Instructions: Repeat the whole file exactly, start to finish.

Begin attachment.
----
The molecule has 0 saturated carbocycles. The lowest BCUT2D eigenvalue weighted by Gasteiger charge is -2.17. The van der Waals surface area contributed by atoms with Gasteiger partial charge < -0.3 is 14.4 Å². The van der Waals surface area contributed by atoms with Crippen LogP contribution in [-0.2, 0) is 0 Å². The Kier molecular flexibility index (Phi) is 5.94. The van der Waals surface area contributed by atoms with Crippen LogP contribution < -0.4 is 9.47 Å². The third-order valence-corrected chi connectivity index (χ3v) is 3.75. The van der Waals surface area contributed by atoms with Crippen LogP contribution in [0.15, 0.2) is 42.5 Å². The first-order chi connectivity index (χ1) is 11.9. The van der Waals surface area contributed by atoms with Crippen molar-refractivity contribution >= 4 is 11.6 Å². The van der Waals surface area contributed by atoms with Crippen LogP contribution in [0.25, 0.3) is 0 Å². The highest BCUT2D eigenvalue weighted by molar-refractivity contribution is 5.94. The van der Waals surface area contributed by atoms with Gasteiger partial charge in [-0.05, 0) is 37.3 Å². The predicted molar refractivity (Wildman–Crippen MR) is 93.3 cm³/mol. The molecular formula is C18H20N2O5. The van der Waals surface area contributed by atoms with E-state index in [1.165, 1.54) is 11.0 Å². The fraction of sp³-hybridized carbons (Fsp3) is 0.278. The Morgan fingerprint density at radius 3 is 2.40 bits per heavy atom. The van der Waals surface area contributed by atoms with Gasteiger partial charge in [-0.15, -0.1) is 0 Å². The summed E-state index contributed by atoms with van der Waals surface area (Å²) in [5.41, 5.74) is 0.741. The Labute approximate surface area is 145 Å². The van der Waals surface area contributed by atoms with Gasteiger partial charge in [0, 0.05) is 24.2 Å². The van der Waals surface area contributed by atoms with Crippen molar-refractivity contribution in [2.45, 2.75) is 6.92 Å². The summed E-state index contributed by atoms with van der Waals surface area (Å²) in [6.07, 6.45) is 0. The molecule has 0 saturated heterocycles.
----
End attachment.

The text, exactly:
The molecule has 0 saturated carbocycles. The lowest BCUT2D eigenvalue weighted by Gasteiger charge is -2.17. The van der Waals surface area contributed by atoms with Gasteiger partial charge < -0.3 is 14.4 Å². The van der Waals surface area contributed by atoms with Crippen LogP contribution in [-0.2, 0) is 0 Å². The Kier molecular flexibility index (Phi) is 5.94. The van der Waals surface area contributed by atoms with Crippen LogP contribution < -0.4 is 9.47 Å². The third-order valence-corrected chi connectivity index (χ3v) is 3.75. The van der Waals surface area contributed by atoms with Crippen LogP contribution in [0.15, 0.2) is 42.5 Å². The first-order chi connectivity index (χ1) is 11.9. The van der Waals surface area contributed by atoms with Crippen molar-refractivity contribution >= 4 is 11.6 Å². The van der Waals surface area contributed by atoms with Crippen LogP contribution in [0.25, 0.3) is 0 Å². The highest BCUT2D eigenvalue weighted by molar-refractivity contribution is 5.94. The van der Waals surface area contributed by atoms with Gasteiger partial charge in [-0.05, 0) is 37.3 Å². The predicted molar refractivity (Wildman–Crippen MR) is 93.3 cm³/mol. The molecular formula is C18H20N2O5. The van der Waals surface area contributed by atoms with E-state index in [1.165, 1.54) is 11.0 Å². The fraction of sp³-hybridized carbons (Fsp3) is 0.278. The Morgan fingerprint density at radius 3 is 2.40 bits per heavy atom. The van der Waals surface area contributed by atoms with Gasteiger partial charge in [-0.15, -0.1) is 0 Å². The summed E-state index contributed by atoms with van der Waals surface area (Å²) in [5.41, 5.74) is 0.741. The Labute approximate surface area is 145 Å². The van der Waals surface area contributed by atoms with Gasteiger partial charge in [0, 0.05) is 24.2 Å². The van der Waals surface area contributed by atoms with Crippen molar-refractivity contribution in [2.45, 2.75) is 6.92 Å². The summed E-state index contributed by atoms with van der Waals surface area (Å²) in [6.07, 6.45) is 0. The molecule has 0 saturated heterocycles.